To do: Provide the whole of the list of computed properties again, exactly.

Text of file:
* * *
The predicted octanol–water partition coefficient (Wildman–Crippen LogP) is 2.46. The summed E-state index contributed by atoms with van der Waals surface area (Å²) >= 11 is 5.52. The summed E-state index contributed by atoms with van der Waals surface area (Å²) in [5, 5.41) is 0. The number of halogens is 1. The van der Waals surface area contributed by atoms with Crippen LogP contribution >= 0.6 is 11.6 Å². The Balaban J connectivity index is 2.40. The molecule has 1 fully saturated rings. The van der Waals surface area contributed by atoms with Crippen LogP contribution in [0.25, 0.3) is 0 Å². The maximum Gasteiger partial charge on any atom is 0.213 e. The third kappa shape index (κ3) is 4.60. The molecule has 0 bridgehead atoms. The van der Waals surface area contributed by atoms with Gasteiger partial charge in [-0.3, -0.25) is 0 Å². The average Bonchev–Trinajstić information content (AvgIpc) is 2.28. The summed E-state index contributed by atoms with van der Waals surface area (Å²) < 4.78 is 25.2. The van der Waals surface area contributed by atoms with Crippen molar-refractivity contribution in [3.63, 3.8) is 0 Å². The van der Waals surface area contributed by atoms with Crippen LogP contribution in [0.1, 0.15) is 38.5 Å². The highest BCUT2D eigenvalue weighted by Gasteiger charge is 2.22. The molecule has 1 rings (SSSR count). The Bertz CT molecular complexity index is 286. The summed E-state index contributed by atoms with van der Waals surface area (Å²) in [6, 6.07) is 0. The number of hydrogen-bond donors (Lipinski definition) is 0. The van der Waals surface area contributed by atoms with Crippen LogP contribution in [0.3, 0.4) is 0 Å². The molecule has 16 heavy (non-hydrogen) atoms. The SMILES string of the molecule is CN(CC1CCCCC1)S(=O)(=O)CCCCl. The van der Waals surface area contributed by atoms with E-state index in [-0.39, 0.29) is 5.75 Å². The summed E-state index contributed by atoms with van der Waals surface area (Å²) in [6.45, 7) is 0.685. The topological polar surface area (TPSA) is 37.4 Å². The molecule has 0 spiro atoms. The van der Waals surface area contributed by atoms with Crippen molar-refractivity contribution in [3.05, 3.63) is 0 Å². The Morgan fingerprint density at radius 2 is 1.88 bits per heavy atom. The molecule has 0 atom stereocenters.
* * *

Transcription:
The predicted octanol–water partition coefficient (Wildman–Crippen LogP) is 2.46. The summed E-state index contributed by atoms with van der Waals surface area (Å²) >= 11 is 5.52. The summed E-state index contributed by atoms with van der Waals surface area (Å²) in [5, 5.41) is 0. The number of halogens is 1. The van der Waals surface area contributed by atoms with Crippen LogP contribution >= 0.6 is 11.6 Å². The Balaban J connectivity index is 2.40. The molecule has 1 fully saturated rings. The van der Waals surface area contributed by atoms with Crippen LogP contribution in [0.25, 0.3) is 0 Å². The maximum Gasteiger partial charge on any atom is 0.213 e. The third kappa shape index (κ3) is 4.60. The molecule has 0 bridgehead atoms. The van der Waals surface area contributed by atoms with Gasteiger partial charge in [-0.3, -0.25) is 0 Å². The average Bonchev–Trinajstić information content (AvgIpc) is 2.28. The summed E-state index contributed by atoms with van der Waals surface area (Å²) < 4.78 is 25.2. The van der Waals surface area contributed by atoms with Crippen molar-refractivity contribution in [3.63, 3.8) is 0 Å². The van der Waals surface area contributed by atoms with Crippen LogP contribution in [0.1, 0.15) is 38.5 Å². The highest BCUT2D eigenvalue weighted by Gasteiger charge is 2.22. The molecule has 1 rings (SSSR count). The Bertz CT molecular complexity index is 286. The summed E-state index contributed by atoms with van der Waals surface area (Å²) in [6, 6.07) is 0. The number of hydrogen-bond donors (Lipinski definition) is 0. The van der Waals surface area contributed by atoms with Crippen LogP contribution in [0.3, 0.4) is 0 Å². The molecule has 16 heavy (non-hydrogen) atoms. The SMILES string of the molecule is CN(CC1CCCCC1)S(=O)(=O)CCCCl. The van der Waals surface area contributed by atoms with E-state index in [-0.39, 0.29) is 5.75 Å². The summed E-state index contributed by atoms with van der Waals surface area (Å²) in [6.45, 7) is 0.685. The topological polar surface area (TPSA) is 37.4 Å². The molecule has 0 spiro atoms. The van der Waals surface area contributed by atoms with Crippen molar-refractivity contribution in [3.05, 3.63) is 0 Å². The Morgan fingerprint density at radius 2 is 1.88 bits per heavy atom. The molecule has 0 atom stereocenters.